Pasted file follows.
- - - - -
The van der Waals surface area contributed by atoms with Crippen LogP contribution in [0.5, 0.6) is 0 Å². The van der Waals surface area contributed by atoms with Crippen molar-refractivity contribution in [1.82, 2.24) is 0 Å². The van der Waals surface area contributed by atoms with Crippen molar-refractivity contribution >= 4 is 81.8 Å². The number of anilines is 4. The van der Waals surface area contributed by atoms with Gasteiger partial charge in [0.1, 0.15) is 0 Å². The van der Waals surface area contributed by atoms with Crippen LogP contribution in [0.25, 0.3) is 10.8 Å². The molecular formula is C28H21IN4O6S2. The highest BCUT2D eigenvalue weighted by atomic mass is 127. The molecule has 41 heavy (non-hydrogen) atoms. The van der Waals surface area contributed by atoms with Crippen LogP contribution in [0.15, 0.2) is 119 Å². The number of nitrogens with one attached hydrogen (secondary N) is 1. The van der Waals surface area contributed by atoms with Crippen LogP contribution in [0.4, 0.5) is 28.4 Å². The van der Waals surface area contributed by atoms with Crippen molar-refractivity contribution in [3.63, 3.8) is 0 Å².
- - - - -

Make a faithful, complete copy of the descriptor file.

The van der Waals surface area contributed by atoms with Crippen LogP contribution in [0.5, 0.6) is 0 Å². The van der Waals surface area contributed by atoms with Crippen molar-refractivity contribution in [1.82, 2.24) is 0 Å². The van der Waals surface area contributed by atoms with Crippen molar-refractivity contribution >= 4 is 81.8 Å². The number of anilines is 4. The van der Waals surface area contributed by atoms with Gasteiger partial charge in [0.1, 0.15) is 0 Å². The van der Waals surface area contributed by atoms with Crippen LogP contribution in [0.25, 0.3) is 10.8 Å². The molecular formula is C28H21IN4O6S2. The highest BCUT2D eigenvalue weighted by atomic mass is 127. The molecule has 41 heavy (non-hydrogen) atoms. The van der Waals surface area contributed by atoms with Crippen LogP contribution in [0.15, 0.2) is 119 Å². The number of nitrogens with one attached hydrogen (secondary N) is 1. The van der Waals surface area contributed by atoms with Crippen LogP contribution in [0.4, 0.5) is 28.4 Å². The van der Waals surface area contributed by atoms with Crippen molar-refractivity contribution in [3.63, 3.8) is 0 Å².